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Ahmadinejad: Wrong Man, Wrong Place, Wrong Time!

By Omid Memarian


The mocking of Ahmadinejad's picture by students during the President’s unexpected visit of Amir Kabir University last week reflects a political trend of frustration in the Iranian society. "Down with the Dictator" and similar slogans were heard for the first time during the president’s speech a few days ago in Tehran; these messages are unlike other dominant messages typically utilized by the government’s modern propaganda machine.



Ahmadinejad is the wrong man, at the wrong place-- in the worst time:  a rebel with a misguided cause, he does not belong in the president’s office, and even if he were ever to take on such a role, it should have been in the very beginning phases of a revolution in its infancy stages.  As fate would have it, he took on the presidency just as the backlash of twenty-seven years of the Islamic government’s oppression is welling up  


Tehran is becoming more and more frustrating for President Ahmadinejad. Just last week, his followers lost the City Council elections in major cities including Tehran. Miscalculating the President's popularity, his supporters branched off from the conservative camp nominating their own candidates, who only resulted in a huge defeat; they only received 3 percent of the entire votes.


Ahmadinejad, who still thinks he is campaigning for the presidential office and is taking regular trips to different provinces, had promised to change people's lives after coming to power. He increased subsidies, expanded student loans, injected oil revenue into the market and focused on short term investments rather than long term ones. However, things have gotten progressively worse. Injecting money into the economy has caused inflation, more than 15 percent officially, over 18 percent unofficially.


Since the June 2005 presidential election, the press has been shut down dramatically, civil society has been suppressed strongly and activists arrested, interrogated and greatly intimidated. Since then, by choosing a harsh rhetoric on an international level, he has marginalized Iran more than ever, has provoked other countries against Iran and has drawn a grotesque picture of the country.


His actions have never stopped people from their struggle to achieve freedom, and have only painted a clearer picture of who President Ahmadinejad is! Now, just after one and a half years, Iranian youth who are eagerly seeking change and a better life, feel more desperate than ever.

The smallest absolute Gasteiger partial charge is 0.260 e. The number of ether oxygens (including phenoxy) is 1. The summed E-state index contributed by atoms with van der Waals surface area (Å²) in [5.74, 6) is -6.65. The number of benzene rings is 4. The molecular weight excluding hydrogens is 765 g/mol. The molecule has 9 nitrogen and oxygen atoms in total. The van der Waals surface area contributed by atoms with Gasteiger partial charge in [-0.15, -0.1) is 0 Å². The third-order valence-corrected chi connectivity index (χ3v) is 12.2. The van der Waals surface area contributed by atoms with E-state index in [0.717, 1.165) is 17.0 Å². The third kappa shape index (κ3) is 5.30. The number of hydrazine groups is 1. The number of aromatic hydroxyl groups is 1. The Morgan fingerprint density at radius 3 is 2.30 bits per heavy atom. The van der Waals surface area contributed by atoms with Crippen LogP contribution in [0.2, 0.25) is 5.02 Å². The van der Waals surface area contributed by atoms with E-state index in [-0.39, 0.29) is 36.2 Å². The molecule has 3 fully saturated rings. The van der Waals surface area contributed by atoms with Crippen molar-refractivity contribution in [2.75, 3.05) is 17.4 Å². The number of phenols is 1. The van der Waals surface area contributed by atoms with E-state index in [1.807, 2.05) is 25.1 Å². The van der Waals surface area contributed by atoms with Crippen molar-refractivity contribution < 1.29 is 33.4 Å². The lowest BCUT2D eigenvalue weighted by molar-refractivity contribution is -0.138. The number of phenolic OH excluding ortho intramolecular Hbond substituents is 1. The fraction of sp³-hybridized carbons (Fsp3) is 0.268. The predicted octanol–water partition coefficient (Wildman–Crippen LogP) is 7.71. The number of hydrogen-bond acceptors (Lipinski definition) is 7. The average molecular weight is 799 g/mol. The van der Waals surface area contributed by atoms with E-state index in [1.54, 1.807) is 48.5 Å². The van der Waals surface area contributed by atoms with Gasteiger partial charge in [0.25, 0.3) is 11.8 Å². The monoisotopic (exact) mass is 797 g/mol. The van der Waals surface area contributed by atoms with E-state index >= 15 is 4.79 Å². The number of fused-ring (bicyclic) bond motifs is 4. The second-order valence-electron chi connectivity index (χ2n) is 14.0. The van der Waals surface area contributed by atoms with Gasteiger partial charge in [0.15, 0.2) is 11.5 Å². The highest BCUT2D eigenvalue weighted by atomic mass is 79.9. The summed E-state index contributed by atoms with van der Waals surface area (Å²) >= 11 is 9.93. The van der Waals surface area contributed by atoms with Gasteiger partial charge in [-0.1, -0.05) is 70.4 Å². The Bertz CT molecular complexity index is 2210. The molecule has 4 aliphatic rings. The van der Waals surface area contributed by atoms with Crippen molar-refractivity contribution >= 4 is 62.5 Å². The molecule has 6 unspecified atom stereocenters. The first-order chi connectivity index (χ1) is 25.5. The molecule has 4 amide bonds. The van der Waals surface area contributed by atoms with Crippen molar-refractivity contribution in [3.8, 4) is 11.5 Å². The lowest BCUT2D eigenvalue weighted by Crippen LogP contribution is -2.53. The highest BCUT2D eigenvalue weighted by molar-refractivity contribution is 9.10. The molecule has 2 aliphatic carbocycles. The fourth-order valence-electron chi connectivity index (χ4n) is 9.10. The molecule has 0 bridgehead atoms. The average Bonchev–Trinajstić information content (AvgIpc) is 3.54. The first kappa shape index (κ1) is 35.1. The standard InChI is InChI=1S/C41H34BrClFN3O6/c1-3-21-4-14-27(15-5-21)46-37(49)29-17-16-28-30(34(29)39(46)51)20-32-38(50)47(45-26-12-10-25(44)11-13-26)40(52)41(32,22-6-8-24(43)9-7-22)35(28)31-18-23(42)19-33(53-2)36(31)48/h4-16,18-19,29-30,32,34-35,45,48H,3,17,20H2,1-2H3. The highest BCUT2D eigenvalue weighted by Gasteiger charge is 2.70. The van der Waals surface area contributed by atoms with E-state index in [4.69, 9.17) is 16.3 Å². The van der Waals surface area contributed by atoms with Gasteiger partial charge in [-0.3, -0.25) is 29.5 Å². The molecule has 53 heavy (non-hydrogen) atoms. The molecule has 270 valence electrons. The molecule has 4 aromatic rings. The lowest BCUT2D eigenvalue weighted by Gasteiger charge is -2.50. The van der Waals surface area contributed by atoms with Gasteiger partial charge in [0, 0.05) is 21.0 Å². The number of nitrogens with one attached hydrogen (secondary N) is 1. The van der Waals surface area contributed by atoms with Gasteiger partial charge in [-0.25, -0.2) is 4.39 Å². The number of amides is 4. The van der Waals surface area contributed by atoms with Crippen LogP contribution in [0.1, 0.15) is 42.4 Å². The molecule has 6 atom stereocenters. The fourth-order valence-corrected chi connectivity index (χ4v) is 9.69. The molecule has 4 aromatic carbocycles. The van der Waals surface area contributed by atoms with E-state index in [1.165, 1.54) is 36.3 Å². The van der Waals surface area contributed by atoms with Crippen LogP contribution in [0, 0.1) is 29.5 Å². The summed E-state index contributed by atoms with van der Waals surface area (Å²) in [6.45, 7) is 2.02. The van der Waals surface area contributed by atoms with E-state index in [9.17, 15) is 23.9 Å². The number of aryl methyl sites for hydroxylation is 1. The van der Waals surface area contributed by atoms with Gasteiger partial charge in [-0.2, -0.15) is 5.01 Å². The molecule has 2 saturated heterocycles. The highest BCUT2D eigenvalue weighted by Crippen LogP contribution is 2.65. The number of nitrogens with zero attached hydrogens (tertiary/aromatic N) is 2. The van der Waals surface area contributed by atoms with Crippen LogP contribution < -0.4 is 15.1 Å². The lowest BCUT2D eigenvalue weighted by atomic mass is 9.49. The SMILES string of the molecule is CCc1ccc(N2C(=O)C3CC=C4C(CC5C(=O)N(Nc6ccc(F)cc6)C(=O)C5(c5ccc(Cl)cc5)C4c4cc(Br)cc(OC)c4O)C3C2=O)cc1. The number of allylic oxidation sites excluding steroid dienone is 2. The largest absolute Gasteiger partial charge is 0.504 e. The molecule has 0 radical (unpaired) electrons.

Ahmadinejad's main agenda of developing nuclear technology, denying the Holocaust occurred and wiping off Israel from the map, have not brought any positive change to people’s lives. I was talking to one of my friends in Tehran who is from a middle class family... Meaning what? He generally shouldn’t have any real concerns about his living expenses. But he does. He told me how inflation has gone up quickly since last year. “But the oil revenue has doubled?”, I told him. “So perhaps it has changed life for Hamas or Hezbollah, but nor us”, he answered ironically.


It was not just him. I was chatting with a friend of mine, better to say my ex-colleague, who is from a religious family and lives nearby Azadi square, a poor to middle class district. He was somebody who believed that Ahmadinejad is a “clean” man. Meaning that, he is not corrupted. “But he is crazy”, she said. “He thinks people are brainless by saying stupid things about his connection to God or making nonsense statements about other countries,” he added.


As a journalist, I normally can not use what he said. It is not appropriate to call a president “crazy” or name his allegations “nonsense”. But that’s the way it is. Thankfully, I write sometimes in some places that I feel free to talk about what I hear in my daily life even from Berkeley, California.


It seems, Ahmadinejad’s populist campaign is becoming more and more limited. Harsh rhetoric against the international community has not brought any changes within the country. Even though this behavior buys him more time for a short while, he ultimately should deal with what he does and what he says. It is time for the former Mayor to learn what it sounds like when people speak out in anger.


The short, noisy President of Iran has to think about the Post-Populist era…He has to present another miracle.


About the author: Omid Memarian ( is an Iranian journalist and civil society activist. He has won several awards, including Human Rights Watch's highest honour in 2005, the Human Rights Defender Award.


Source of the Students photo: New York Times

... Payvand News - 12/24/06 ... --

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